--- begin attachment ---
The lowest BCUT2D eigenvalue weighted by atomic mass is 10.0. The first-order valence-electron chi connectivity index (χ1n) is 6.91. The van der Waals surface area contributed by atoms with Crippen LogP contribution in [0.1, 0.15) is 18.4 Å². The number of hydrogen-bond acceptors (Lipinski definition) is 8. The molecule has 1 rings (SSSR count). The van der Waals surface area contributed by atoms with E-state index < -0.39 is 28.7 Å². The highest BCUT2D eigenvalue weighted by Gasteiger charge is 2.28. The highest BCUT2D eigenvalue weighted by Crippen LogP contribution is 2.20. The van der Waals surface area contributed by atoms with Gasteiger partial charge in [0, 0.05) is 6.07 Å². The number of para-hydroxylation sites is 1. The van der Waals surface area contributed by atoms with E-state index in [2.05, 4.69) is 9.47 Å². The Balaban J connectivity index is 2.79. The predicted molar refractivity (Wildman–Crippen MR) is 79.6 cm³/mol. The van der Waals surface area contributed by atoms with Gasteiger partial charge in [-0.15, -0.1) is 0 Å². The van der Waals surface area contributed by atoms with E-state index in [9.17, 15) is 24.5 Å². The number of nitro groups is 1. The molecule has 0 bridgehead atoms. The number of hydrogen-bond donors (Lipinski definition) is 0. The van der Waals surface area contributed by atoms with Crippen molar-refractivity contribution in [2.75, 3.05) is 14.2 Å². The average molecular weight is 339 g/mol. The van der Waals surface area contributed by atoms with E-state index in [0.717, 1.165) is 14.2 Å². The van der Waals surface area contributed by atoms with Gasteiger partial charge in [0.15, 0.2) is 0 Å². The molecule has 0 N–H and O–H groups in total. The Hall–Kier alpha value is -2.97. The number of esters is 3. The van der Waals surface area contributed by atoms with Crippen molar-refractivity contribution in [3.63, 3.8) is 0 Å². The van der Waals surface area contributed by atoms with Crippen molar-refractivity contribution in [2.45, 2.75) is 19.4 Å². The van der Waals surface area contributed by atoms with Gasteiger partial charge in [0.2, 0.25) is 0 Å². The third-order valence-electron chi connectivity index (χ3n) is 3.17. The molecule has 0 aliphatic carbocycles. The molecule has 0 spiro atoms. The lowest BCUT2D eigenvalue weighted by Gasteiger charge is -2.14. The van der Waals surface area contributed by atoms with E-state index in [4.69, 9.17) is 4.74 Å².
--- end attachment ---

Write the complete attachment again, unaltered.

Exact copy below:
The lowest BCUT2D eigenvalue weighted by atomic mass is 10.0. The first-order valence-electron chi connectivity index (χ1n) is 6.91. The van der Waals surface area contributed by atoms with Crippen LogP contribution in [0.1, 0.15) is 18.4 Å². The number of hydrogen-bond acceptors (Lipinski definition) is 8. The molecule has 1 rings (SSSR count). The van der Waals surface area contributed by atoms with E-state index < -0.39 is 28.7 Å². The highest BCUT2D eigenvalue weighted by Gasteiger charge is 2.28. The highest BCUT2D eigenvalue weighted by Crippen LogP contribution is 2.20. The van der Waals surface area contributed by atoms with Gasteiger partial charge in [0, 0.05) is 6.07 Å². The number of para-hydroxylation sites is 1. The van der Waals surface area contributed by atoms with E-state index in [2.05, 4.69) is 9.47 Å². The Balaban J connectivity index is 2.79. The predicted molar refractivity (Wildman–Crippen MR) is 79.6 cm³/mol. The van der Waals surface area contributed by atoms with Gasteiger partial charge in [-0.15, -0.1) is 0 Å². The van der Waals surface area contributed by atoms with E-state index in [9.17, 15) is 24.5 Å². The number of nitro groups is 1. The molecule has 0 bridgehead atoms. The number of hydrogen-bond donors (Lipinski definition) is 0. The van der Waals surface area contributed by atoms with Crippen molar-refractivity contribution in [2.75, 3.05) is 14.2 Å². The average molecular weight is 339 g/mol. The van der Waals surface area contributed by atoms with E-state index in [0.717, 1.165) is 14.2 Å². The van der Waals surface area contributed by atoms with Gasteiger partial charge in [0.15, 0.2) is 0 Å². The molecule has 0 N–H and O–H groups in total. The Hall–Kier alpha value is -2.97. The number of esters is 3. The van der Waals surface area contributed by atoms with Crippen molar-refractivity contribution in [3.63, 3.8) is 0 Å². The van der Waals surface area contributed by atoms with Crippen molar-refractivity contribution in [2.45, 2.75) is 19.4 Å². The van der Waals surface area contributed by atoms with Gasteiger partial charge in [0.2, 0.25) is 0 Å². The third-order valence-electron chi connectivity index (χ3n) is 3.17. The molecule has 0 aliphatic carbocycles. The molecule has 0 spiro atoms. The lowest BCUT2D eigenvalue weighted by Gasteiger charge is -2.14. The van der Waals surface area contributed by atoms with E-state index in [4.69, 9.17) is 4.74 Å².